Frozen section analysis is widely used in the intraoperative evaluation of adnexal masses, and it is often useful to determine the appropriate surgical strategy. The discriminative preoperative evaluation of adnexal masses is rather complex. Various diagnostic models, such as the risk of malignancy index,1–3 are used in the preoperative work-up. Despite all efforts, the interpretation of the nature of the adnexal mass is often inaccurate. The prospective, randomized, controlled study by Yazbek et al4 shows that the quality of gynecologic ultrasonography has a significant influence on the management of patients with suspected ovarian cancer. Experienced sonographers diagnosed benign adnexal pathology more accurately.
Intraoperative pathologic examination aids in making an informed decision for determining the extent of surgery and helps prevent both undertreatment and overtreatment. This is especially important for young women who may be managed conservatively with preservation of fertility.
Frozen section analysis is generally accepted as a reliable method for determining the nature of an adnexal mass. The accuracy in detecting invasive malignancies has been assessed in previous studies. A systematic review by Geomini et al5 shows high levels of sensitivity and specificity (71–100% and 98–100%, respectively) for frozen section analysis. In contrast, frozen section analysis of borderline adnexal masses appears to be less accurate. Tempfer et al6 present a pooled analysis of four studies that included 317 women with borderline adnexal masses. The overall sensitivity was 71.1% and the positive predictive value was 84.3%.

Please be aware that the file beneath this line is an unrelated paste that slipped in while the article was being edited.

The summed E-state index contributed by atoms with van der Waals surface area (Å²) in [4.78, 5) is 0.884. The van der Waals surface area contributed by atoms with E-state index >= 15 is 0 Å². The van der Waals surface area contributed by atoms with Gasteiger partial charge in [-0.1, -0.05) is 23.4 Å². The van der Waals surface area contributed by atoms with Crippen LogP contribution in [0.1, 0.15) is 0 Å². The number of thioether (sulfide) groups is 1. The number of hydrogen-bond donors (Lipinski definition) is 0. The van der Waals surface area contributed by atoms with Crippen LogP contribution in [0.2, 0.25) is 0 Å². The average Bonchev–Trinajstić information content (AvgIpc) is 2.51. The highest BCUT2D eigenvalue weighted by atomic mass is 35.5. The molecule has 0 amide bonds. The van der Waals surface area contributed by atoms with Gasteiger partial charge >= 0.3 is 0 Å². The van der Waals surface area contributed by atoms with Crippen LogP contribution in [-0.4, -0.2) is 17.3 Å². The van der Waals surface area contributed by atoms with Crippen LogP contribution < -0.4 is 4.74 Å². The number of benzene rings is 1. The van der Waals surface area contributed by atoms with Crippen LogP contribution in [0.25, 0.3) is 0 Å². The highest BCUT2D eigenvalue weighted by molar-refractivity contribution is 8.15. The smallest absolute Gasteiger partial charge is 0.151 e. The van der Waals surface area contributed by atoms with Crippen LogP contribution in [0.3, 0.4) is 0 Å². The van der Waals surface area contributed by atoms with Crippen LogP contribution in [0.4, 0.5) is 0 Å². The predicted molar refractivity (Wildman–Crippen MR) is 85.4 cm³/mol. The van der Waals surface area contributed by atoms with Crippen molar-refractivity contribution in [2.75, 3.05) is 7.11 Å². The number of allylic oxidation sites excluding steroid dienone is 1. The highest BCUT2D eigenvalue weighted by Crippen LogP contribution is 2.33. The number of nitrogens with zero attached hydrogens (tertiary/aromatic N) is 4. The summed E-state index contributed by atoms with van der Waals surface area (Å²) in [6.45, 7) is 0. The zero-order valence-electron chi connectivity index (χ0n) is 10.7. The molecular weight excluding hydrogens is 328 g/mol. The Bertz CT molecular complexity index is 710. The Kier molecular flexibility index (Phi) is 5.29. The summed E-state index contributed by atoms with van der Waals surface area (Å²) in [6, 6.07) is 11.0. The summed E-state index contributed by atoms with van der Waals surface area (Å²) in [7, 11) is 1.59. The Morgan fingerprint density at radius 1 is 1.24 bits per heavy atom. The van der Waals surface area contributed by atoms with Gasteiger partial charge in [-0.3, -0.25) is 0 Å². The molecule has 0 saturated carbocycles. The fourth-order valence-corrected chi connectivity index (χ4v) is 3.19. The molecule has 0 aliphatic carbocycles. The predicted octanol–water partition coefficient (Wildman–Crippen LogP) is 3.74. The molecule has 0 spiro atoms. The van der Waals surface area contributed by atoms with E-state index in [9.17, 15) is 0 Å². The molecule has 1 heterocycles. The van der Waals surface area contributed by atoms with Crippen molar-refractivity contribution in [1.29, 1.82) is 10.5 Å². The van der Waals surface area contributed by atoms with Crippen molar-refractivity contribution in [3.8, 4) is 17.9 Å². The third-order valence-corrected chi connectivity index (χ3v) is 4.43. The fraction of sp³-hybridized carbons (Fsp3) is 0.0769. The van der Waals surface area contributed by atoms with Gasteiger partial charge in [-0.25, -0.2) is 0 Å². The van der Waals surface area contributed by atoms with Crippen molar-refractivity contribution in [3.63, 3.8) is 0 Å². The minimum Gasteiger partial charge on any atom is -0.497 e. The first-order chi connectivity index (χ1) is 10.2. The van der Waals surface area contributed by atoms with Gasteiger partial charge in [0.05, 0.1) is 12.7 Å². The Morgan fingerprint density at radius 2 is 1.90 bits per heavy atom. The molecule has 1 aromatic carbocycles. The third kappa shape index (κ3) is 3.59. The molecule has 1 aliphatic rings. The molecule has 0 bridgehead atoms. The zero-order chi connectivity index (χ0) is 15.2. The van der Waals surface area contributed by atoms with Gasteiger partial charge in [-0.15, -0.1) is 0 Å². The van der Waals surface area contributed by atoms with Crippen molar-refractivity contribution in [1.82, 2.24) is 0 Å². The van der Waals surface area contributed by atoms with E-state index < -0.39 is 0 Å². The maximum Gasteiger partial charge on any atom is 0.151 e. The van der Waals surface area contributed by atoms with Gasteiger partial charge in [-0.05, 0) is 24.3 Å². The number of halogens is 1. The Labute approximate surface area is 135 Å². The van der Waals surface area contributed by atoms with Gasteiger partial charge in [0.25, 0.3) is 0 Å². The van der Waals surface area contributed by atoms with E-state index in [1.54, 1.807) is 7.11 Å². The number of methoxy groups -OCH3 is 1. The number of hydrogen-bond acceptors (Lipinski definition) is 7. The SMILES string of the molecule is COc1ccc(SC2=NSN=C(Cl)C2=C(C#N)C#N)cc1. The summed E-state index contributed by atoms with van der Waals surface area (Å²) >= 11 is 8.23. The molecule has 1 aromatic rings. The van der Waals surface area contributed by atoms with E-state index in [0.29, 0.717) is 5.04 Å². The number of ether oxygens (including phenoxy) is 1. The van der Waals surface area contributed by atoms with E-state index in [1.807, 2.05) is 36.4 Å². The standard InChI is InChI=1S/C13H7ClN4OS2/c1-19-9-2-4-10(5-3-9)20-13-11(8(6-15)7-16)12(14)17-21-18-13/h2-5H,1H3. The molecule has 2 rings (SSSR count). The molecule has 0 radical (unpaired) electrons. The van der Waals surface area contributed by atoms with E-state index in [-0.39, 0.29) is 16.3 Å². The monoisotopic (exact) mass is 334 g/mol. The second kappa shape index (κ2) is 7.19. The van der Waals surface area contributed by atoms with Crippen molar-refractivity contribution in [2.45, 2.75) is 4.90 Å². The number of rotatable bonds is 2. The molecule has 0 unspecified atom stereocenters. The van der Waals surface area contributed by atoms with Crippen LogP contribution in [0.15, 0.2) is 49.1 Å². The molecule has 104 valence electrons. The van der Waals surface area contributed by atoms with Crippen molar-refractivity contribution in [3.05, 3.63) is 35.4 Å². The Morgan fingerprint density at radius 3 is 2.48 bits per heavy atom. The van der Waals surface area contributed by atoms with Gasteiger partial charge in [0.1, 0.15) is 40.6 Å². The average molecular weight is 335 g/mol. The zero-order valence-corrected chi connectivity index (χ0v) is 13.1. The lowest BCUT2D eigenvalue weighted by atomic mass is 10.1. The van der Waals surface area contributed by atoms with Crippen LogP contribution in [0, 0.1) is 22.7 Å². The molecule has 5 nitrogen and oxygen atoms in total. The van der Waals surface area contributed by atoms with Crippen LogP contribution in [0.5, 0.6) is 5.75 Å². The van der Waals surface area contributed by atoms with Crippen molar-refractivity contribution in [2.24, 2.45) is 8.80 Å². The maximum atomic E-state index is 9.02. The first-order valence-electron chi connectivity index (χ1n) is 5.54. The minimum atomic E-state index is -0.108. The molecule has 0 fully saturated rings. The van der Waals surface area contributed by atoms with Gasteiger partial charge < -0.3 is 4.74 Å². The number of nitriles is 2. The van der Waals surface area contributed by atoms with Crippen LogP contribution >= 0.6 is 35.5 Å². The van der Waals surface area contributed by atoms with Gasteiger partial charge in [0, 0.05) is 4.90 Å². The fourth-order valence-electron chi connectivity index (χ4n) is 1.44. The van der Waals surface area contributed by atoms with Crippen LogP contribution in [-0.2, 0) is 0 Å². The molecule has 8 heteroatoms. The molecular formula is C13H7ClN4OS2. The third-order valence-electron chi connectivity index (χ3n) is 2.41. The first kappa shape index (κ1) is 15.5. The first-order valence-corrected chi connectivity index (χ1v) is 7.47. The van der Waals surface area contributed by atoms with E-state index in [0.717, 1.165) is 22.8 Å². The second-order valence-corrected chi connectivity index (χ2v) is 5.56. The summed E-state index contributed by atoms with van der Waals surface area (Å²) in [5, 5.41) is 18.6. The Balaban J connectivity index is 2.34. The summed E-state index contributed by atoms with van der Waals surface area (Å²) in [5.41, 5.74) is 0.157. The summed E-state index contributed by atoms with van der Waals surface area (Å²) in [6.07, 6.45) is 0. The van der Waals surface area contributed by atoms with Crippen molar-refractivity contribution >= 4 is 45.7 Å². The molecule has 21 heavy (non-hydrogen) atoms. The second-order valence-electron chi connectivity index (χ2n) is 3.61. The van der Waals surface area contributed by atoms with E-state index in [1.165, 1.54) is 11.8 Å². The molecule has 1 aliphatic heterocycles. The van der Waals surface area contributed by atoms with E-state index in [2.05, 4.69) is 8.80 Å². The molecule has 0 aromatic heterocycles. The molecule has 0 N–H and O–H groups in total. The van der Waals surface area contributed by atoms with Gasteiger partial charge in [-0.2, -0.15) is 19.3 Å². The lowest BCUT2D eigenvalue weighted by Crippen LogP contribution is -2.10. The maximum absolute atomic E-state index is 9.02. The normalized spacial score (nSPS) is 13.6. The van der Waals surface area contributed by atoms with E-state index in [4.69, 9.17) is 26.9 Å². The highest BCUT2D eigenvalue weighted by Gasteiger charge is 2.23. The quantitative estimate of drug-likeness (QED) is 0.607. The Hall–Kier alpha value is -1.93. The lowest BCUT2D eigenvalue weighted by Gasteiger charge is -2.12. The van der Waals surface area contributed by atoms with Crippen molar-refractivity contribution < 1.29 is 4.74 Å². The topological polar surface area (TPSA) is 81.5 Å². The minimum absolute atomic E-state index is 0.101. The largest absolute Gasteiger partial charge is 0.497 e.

It might be wise to analyze frozen sections from all patients with adnexal masses to obtain as much information as possible for determining the optimal surgical procedure. However, analyzing frozen sections extends the operating time and thus the duration of anesthesia. Furthermore, frozen section analysis increases costs and implies a heavier workload for pathologists.
Most gynecologists decide before surgery whether frozen section analysis is needed, and they may alter the decision during surgery, depending on the intraoperative findings. Various factors influence the surgeon's use of frozen section analysis, depending on the suspicion of malignancy.7 The objective of this study was to determine the factors that influence the use of frozen section analysis in adnexal masses and the factors that predict malignancy.
MATERIALS AND METHODS
This retrospective cohort study was conducted in the Radboud University Nijmegen Medical Centre and 10 cooperating referral hospitals in the east of the Netherlands between January 2005 and September 2009. The study was approved by the medical ethics committee of the Radboud University Nijmegen Medical Centre. Women who were admitted for surgical treatment of an adnexal mass with unknown histology were included in the study. A subgroup (n=548) of the study population has been described in our previous publication about the risk of malignancy index.3 The patients for whom frozen section analysis was cancelled were excluded from participation in this study if there was clear evidence of malignancy during the surgical procedure, such as pleural effusions and evidence of distal organ involvement.